You can see Roger W. Smith OBE introduce the story behind the Blue in this short film.
George Daniels: Legendary watchmaker
Dr. George Daniels is recognised as one of the greatest watchmakers of the 20th century. In 1981, he received an MBE for his services to horology, along with a CBE in 2010 – the first watchmaker ever to receive such an honour. During his lifetime, Daniels was one of the few watchmakers who built complete watches by hand, from his workshop on the Isle of Man, at a rate of around one watch per year.
One of his most noteworthy contributions to watchmaking was the invention of the Co-Axial escapement, designed to improve the mechanisms’ long-term performance by radically changing the nature of its inner workings. The Co-Axial was the first practical invention since the lever escapement, created by Thomas Mudge in 1755, thus representing an important advancement in the dynamics of the watch.
Over the course of his lifetime, Daniels is attributed with having created four fully custom wristwatches, all of which have tourbillons and are fitted with his Co-Axial escapement. Of his work, after the two Space Travellers and the Grand Complication, they are among his most elusive pieces. As confirmed by Daniels’ autobiography, All in Good Time, they include the following: a four-minute tourbillon with compact chronograph, a double-dialled one-minute tourbillon and two rectangular-cased one-minute tourbillons (the White and the Blue).
The development of The Blue
The Blue, so-called because of its blued index markers and hands, was a commission for a close friend of George Daniels, having been designed in 2001 and delivered in April 2005. As Roger W. Smith himself recounts, it embodied George’s desire to create a more contemporary aesthetic than his previous pieces.
The Blue was designed by George Daniels and eventually assembled by Roger Smith in Daniels’ workshop, using his tools and with his supervision. Though the watch was entirely designed by Daniels, when the time came to make it, he called on his only apprentice, Smith, for help. Working in isolation for most of his career, Daniels had taken Smith on as an apprentice, after the promising watchmaker built two pocket watches entirely by hand over the course of several years, with the aim of proving his worth to Daniels.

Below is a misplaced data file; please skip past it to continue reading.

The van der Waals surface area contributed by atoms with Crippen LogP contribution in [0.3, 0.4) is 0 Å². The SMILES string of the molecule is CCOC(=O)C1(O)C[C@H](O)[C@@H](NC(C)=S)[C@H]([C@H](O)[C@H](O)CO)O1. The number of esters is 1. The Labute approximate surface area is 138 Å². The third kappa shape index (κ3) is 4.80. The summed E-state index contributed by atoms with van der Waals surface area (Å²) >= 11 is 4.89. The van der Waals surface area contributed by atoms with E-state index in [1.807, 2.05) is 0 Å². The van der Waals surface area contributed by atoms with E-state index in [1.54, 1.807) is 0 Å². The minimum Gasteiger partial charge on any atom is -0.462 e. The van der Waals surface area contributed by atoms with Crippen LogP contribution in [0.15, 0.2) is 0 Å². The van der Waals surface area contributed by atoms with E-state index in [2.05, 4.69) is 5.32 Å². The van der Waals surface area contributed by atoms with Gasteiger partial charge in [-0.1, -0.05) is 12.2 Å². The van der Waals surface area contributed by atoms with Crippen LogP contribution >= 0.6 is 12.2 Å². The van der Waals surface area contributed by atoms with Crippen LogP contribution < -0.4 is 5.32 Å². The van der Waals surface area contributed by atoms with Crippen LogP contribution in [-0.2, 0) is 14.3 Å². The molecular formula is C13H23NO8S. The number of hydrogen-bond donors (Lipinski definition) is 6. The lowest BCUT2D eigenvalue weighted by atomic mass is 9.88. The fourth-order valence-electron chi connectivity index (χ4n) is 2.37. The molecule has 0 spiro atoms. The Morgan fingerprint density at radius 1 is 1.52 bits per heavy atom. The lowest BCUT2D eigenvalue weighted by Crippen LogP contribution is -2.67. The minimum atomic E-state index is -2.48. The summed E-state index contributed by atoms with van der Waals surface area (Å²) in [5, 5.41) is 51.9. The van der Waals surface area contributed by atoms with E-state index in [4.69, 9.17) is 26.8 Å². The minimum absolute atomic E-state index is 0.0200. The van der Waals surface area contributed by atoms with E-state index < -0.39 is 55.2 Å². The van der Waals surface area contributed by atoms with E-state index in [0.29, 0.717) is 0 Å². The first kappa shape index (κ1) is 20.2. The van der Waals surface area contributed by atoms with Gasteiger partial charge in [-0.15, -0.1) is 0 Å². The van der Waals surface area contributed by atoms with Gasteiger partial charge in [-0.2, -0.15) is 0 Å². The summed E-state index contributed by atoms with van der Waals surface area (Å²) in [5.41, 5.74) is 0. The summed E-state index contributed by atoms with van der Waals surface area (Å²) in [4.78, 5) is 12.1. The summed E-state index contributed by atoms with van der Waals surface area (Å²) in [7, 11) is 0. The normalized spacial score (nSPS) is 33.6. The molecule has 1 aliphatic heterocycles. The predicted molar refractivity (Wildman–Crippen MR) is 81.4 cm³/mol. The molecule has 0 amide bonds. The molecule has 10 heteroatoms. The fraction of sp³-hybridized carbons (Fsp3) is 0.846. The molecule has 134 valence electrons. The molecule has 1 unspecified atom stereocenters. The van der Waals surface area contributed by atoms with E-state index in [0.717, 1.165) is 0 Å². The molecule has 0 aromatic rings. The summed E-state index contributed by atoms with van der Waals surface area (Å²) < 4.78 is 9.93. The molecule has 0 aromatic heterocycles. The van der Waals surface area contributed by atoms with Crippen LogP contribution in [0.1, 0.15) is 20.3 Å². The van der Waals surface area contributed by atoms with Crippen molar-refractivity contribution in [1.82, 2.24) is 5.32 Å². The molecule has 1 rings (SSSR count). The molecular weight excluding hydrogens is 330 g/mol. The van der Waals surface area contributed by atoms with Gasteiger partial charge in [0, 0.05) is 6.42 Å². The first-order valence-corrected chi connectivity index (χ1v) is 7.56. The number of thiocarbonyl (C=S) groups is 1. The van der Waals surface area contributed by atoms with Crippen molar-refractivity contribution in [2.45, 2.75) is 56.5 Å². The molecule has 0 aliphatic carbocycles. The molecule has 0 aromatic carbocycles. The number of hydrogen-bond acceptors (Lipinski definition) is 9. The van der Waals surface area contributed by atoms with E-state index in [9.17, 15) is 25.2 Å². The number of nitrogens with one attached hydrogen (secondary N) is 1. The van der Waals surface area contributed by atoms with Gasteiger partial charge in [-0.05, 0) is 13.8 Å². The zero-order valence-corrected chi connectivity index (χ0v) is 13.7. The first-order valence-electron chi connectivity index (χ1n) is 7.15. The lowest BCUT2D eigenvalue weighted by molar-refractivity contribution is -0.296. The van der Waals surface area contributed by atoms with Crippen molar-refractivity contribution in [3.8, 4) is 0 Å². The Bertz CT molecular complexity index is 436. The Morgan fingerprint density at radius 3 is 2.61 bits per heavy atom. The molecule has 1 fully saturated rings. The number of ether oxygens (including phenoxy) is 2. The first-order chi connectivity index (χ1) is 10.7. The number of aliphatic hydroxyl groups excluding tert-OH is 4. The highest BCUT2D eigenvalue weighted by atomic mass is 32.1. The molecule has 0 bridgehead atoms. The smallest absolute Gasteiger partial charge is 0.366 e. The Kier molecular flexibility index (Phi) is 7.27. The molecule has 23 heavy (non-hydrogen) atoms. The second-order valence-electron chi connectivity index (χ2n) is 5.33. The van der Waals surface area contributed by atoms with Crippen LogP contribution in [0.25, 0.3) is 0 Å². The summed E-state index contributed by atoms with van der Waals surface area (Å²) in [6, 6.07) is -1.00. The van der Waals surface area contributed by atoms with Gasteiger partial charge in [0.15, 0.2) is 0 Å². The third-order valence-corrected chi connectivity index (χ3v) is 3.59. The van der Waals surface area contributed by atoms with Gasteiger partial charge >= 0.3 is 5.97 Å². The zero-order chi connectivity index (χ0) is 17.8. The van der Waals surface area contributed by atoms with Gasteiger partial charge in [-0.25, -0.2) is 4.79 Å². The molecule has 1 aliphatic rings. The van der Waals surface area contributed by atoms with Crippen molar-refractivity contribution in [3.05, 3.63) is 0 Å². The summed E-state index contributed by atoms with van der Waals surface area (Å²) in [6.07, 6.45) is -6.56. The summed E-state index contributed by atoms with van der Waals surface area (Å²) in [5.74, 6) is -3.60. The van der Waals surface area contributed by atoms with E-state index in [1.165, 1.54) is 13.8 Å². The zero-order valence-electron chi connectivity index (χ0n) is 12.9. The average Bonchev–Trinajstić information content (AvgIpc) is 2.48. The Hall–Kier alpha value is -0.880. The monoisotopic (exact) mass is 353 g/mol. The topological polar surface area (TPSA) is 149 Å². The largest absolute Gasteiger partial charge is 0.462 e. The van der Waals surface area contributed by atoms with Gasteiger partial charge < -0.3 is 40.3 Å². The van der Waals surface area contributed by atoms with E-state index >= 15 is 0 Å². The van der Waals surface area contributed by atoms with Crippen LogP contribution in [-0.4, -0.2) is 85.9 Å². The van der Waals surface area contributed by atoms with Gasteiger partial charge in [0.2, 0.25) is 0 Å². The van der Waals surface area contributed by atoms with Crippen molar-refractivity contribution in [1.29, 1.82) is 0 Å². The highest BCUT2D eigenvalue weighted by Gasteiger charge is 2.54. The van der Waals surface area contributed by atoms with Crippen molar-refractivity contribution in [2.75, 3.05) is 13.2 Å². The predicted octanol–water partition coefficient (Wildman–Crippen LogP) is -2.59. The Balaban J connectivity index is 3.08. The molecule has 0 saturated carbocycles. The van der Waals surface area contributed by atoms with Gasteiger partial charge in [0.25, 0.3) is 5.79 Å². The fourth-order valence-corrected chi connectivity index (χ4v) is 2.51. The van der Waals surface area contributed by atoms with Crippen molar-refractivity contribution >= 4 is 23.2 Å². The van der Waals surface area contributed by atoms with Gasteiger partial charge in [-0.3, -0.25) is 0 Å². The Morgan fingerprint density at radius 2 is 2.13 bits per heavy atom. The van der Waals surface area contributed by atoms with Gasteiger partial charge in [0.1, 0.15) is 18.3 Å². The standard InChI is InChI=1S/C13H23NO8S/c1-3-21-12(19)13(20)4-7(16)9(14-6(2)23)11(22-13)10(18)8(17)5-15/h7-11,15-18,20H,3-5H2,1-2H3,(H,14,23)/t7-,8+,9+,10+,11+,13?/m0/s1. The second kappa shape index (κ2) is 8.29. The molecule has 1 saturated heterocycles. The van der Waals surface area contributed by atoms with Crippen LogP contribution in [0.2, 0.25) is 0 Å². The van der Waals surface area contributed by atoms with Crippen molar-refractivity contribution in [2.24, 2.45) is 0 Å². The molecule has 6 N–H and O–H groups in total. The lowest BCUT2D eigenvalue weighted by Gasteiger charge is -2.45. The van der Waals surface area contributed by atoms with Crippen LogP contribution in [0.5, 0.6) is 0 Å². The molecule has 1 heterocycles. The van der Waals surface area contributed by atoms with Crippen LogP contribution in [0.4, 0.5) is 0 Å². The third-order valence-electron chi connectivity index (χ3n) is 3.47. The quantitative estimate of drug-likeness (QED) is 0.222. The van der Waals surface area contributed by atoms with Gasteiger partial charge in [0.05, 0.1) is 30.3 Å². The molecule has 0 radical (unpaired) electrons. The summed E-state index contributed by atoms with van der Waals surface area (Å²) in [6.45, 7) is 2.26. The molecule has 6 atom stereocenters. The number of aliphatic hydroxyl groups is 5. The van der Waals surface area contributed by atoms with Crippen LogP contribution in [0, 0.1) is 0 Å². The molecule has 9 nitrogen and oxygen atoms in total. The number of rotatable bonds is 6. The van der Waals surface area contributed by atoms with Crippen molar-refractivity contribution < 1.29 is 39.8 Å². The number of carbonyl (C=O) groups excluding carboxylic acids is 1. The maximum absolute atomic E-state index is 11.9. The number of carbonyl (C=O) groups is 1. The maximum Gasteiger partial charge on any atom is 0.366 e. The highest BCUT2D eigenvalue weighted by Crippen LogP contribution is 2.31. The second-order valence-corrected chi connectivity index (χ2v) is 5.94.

When Daniels asked Roger to assemble the White and the Blue, it represented a touching moment between the two watchmakers. Roger had recently completed the Millennium series but was not yet established enough to launch his own collection of pieces. Identifying an opportunity for mutual benefit, Daniels enlisted Roger’s help in making the piece, as much because he needed the assistance, as because he wanted to support Roger in creating a life on the island. In many ways, in Roger’s eyes, these felt like transitional pieces.
The watch adopts a symmetrical dial layout, with a calendar sub-dial at six o’clock and a one-minute tourbillon at twelve o’clock. The tourbillon carriage is suspended by a central bridge, with the overall thickness of the case lending depth to the exposed section of the movement. The calendar sub-dial is placed further down, the numerals engraved on silver rings and filled with black ink. Two cartouches within the sub-dial reference “DANIELS” and “LONDON” in black engraving. All numbering and lettering are hand-engraved, as is to be expected on a piece of true handmade horology.
The dial is silver and hand engine-turned, combining two different patterns to create legibility and add depth to the dial. The index markers and slender hands are made out of blued steel, adding a welcome touch of contrast and colour to the overall design. Cased in a white gold rectangular case, the Blue features straight lugs and a rounded, stepped bezel. The caseback is engraved with ‘GD’, George Daniels’ personal hallmark.
The movement is concealed by a solid 18k white gold caseback, but from an under-dial view shared in All in Good Time, Daniels’ autobiography, we can see that it is quintessentially Daniels in design, with form and function placed above all else. This was something that George Daniels highly valued; a purist in the technicality of watchmaking, which can be seen by the deceptively simple aesthetic of the construction. Of course, the movement is equipped with a two-wheel Daniels Co-Axial escapement. The understated nature of the movement is finished off by the gold frosted finishing, a style favoured traditionally by the famous watchmakers of Britain.
The Blue is accompanied by its box and reproductions of its paperwork (with the originals having been kept by the owner who first commissioned the watch, out of sentimentality). This includes a series of letters from George Daniels, pictures of the owner receiving his watch from the watchmaker and Daniels' initial drawing of the watch.